The first large animal that KLM transported was a stud bull. That was in 1924. One year earlier, KLM had transported some baby chicks and bees. That last shipment in particular intrigues me. How would they have done that? I’m sorry to say I can’t find any further information about it—only that it happened. However, there are plenty of examples of KLM animal transport complete with a story attached. Here are a few.
Back to the stud bull. He was called Nico V (the fifth). He was expensive and young. That last factor was especially important—a fully grown bull would not have fit into the aircraft. After all, a Fokker F.III is just a tiny thing. But why would you jam a young bull into an aeroplane and take it somewhere in France? It turned out to be something of an emergency. There was a foot-and-mouth disease epidemic in Belgium and, seeing how grave the danger of infection was, they didn’t want to take any chances. So it was to be KLM and, as always, the company saw an opportunity. Under the watchful eyes of the cattle-breeding community and the press, the Fokker took off from Waalhaven Airport with a bull on board. Animal stewards did not yet exist. For the occasion, the cattleman’s son went along to make sure all went well. And, in so doing, KLM became a livestock transporter.
KLM has had numerous opportunities to carry animals. In 1948, The Hague celebrated seven centuries of existence. Its sister city, Bern, thought up a lovely present for the occasion—two baby bears. It was a fitting gift in that the Swiss capital’s coat of arms bears, well, a bear. The man who accompanied the animals on their trip from Switzerland was a specialist. That was made clear by the title on his hat: Bärenwärter and Gardien des ours. Most likely, the man came from the city zoo, so the gift was in good hands. The bears made their new home in Wassenaar Zoo, which was located close to The Hague.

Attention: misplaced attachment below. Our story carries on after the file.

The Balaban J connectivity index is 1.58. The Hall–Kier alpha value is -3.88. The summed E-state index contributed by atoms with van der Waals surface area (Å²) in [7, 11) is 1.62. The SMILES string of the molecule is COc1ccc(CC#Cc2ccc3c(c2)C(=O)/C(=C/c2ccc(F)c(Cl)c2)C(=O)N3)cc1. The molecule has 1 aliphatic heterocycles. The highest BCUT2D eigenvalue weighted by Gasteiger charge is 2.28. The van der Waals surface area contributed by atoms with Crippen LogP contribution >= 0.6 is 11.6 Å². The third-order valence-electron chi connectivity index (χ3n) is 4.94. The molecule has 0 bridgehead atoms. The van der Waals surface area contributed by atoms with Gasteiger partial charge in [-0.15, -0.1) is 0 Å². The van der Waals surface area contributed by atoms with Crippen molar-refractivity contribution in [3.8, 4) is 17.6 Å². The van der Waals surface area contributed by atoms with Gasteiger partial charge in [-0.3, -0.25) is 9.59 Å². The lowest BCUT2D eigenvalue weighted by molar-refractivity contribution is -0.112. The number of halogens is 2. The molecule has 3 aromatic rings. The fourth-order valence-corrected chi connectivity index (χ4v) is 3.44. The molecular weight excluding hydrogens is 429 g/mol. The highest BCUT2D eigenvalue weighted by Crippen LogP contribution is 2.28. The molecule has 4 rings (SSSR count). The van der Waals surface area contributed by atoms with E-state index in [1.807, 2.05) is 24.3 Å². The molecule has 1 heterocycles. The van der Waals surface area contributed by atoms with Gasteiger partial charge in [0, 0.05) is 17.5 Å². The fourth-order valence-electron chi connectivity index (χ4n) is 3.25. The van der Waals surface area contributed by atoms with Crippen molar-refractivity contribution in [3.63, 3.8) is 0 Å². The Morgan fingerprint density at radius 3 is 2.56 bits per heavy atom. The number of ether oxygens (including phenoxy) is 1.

Animal transport grew particularly strongly just after the Second World War and the variety of species grew as well. That called for a new specialisation. Every animal needs its own specific form of care, and that calls for specific knowledge. At first, there was no special staff trained in seeing to the animals, in some cases on long trips. All that changed in 1950. KLM brought in official animal stewards, as you can see in the photo, on the right. They were hired to accompany the animals, make them comfortable, and care for them during their travel—short or long. The animal steward in the photo provided these two donkeys with professional attention. This was in 1951.
In some cases, it went much farther than a bed of hay and pat on the head. KLM has transported dolphins on a number of occasions. But that’s a horse of a different colour. In this photo from 1965, the seagoing mammals were given their own hammocks. The dolphins were transported from the US to the Netherlands for the Dolfinarium in Harderwijk, a few hours east of Amsterdam. To make sure that their trip went as comfortably and calmly as possible, they were brought onboard last and unloaded first. Speed was a necessity, but so was water. The hammocks had special slots for their fins and the dolphins were wrapped in wet towels which were refreshed often, and their carers kept the rest of their skin wet at all times to prevent dehydration.
And I haven’t even discussed the pandas, tigers, elephants, Olympic horses—even a young giraffe—and the countless dogs and cats that KLM has welcomed and cared for in its history.
It’s quite possible you’ve heard or read this before. We’ve posted this blog in May, 2015. So this actually is a repost. But let’s be honest: do you ever get tired of history about aviation? ;-)